At the first face to face meeting, consider patting each cat’s behind with baby powder so that they will smell alike. If either cat becomes fearful or aggressive, separate them until both cats have calmed down. Hissing and spitting is normal – don’t panic. The cats are just establishing a hierarchy and their boundaries. Do not be disappointed if your older cat does not seem to be particularly fond of the kitten initially; it may take some time for them to become pals.

You will receive a health record with your kitten detailing vaccinations and examinations. Take your new kitten to your vet within the first week that its home. This complete health check-up will confirm the health of your new kitten.

Always have fresh water available. Avoid any sudden changes in food to decrease the risk of upset stomach and diarrhea. Ask your breeder what type of food the kitten has been eating and plan to continue that food for several days. We use Origen Cat & Kitten food. Find out about the kitten’s usual feeding routines and replicate it as best as possible. Our kittens also receive two to three tablespoons of canned food, Wellness, Taste of the Wild, Weruva and Wilderness Blue once a day in the morning. Maine coons are susceptible to gingivitis. A good quality food will equal a healthier cat and less output in the litter box. Your cat can occasionally be treated to boneless, skinless chicken that has been prepared simply by boiling the chicken in a small amount of water with no added flavorings, salt or seasonings.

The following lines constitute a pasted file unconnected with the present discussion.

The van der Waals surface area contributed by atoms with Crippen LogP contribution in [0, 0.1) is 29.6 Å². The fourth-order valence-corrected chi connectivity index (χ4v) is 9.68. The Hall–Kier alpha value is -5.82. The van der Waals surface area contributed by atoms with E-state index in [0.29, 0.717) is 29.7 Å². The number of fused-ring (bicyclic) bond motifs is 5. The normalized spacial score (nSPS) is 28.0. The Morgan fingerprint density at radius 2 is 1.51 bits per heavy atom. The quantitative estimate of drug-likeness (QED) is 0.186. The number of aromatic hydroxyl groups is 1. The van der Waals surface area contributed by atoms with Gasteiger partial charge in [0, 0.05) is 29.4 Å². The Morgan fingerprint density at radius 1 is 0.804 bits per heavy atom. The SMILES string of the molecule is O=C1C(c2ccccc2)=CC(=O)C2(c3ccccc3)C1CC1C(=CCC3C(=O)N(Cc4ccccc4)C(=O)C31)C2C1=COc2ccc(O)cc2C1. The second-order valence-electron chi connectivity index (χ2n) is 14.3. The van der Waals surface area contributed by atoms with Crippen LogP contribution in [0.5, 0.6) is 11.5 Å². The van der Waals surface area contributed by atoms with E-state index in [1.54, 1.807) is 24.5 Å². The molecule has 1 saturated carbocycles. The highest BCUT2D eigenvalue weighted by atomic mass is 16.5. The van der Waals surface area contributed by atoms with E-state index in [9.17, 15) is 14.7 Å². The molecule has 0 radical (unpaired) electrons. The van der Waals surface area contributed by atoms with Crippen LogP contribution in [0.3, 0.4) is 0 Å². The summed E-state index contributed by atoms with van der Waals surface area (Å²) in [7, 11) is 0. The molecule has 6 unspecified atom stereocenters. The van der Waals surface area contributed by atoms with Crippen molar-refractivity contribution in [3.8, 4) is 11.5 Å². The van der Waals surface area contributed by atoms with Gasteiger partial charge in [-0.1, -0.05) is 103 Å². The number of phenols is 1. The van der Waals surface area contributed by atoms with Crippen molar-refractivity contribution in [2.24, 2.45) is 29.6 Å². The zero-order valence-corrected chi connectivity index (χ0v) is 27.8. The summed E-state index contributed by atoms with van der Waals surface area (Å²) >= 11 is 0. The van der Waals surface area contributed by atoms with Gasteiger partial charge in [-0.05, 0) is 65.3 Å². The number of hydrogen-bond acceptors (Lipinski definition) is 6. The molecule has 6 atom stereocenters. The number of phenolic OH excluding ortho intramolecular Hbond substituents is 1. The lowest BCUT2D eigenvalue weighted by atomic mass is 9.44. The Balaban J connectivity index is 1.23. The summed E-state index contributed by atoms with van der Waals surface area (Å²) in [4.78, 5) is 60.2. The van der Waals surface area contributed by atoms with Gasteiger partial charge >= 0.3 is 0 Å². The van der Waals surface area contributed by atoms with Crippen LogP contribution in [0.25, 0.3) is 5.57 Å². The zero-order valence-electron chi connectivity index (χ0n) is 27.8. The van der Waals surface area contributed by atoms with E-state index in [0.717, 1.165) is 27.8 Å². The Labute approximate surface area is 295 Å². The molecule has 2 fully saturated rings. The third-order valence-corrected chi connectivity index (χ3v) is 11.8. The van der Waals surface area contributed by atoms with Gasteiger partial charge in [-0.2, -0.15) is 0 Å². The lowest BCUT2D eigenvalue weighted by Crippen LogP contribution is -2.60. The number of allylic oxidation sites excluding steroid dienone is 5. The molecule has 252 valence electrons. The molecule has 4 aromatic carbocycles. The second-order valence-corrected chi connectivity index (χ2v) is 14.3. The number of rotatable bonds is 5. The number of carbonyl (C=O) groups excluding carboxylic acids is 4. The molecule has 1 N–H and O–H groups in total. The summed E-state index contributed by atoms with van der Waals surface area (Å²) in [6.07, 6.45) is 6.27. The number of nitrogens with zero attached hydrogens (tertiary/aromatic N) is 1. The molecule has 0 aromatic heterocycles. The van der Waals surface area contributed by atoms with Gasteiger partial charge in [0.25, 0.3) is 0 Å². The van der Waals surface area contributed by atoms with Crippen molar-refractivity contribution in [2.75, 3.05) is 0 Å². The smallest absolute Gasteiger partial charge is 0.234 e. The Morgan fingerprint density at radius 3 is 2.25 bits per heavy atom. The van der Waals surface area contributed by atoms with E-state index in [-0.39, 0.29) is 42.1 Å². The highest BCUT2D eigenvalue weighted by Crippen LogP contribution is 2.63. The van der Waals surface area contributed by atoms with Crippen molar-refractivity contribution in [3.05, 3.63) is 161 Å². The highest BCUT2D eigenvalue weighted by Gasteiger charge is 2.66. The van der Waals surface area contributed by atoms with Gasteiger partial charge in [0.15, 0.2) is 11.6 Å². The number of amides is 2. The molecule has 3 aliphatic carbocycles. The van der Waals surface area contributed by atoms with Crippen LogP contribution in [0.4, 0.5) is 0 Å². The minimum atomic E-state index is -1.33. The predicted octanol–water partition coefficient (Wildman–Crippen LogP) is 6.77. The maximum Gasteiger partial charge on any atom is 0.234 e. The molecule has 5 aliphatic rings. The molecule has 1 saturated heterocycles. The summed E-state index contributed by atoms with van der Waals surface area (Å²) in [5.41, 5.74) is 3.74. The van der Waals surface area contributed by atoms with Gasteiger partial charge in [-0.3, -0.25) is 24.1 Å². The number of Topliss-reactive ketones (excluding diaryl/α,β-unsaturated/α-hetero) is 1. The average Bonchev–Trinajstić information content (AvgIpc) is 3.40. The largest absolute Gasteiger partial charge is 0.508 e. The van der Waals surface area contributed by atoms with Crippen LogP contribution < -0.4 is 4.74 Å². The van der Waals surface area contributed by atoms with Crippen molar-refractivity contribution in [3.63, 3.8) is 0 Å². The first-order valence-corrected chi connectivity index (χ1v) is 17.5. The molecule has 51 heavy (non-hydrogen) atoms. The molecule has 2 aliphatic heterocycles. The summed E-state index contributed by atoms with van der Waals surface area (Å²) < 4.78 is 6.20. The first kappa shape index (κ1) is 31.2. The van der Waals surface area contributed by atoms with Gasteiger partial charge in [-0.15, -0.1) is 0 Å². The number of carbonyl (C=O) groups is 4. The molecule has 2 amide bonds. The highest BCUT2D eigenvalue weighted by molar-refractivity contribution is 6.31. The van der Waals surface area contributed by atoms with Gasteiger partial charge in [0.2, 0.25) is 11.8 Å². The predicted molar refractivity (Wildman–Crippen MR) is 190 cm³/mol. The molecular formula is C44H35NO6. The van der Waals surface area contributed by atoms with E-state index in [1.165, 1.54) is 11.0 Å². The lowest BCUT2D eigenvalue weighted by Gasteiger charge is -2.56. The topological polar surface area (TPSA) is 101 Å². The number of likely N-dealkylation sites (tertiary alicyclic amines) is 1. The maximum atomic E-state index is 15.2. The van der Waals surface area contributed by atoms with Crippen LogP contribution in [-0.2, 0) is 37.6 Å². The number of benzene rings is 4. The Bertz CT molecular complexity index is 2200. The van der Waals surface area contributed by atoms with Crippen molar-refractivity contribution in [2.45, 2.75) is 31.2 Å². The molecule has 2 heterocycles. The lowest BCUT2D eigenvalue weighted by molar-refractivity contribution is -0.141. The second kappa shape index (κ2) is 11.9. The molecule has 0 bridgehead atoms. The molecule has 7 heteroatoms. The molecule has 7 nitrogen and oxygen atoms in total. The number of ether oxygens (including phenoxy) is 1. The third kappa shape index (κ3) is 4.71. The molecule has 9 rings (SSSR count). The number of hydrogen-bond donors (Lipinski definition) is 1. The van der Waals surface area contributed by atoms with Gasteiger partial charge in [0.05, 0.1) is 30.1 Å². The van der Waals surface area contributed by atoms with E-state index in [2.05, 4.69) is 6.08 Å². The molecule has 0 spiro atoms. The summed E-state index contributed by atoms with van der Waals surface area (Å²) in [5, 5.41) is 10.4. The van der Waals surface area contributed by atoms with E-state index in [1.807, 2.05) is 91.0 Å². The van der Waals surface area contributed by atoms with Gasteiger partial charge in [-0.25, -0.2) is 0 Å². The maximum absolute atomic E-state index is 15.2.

Brushing your kitten’s coat will keep the fur shiny, reduce shedding and decrease the development of hairballs. Brushing also helps to avoid the formation of knots and tangles. Pay special attention to the areas behind the ears and neck, which are inaccessible to the kitten’s tongue and are the most prone to knots. Get your kitten used to being brushed as soon as possible. It is a good idea to end the brushing session with a cuddle or a game. Trimming your kitten’s nails every two to three weeks to keep the nails relatively blunt.

Remember that cats will not use a messy or smelly litter box. Be sure to clean the litter box(s) often. We use Dr. Esley’s Ultra-scented Precious Cat litter. In a multi-level home, one box per floor is recommended. Avoid moving the litter box. If you must move it, move it gradually so that you do not confuse your cat. A covered litter box will help keep the litter in the box.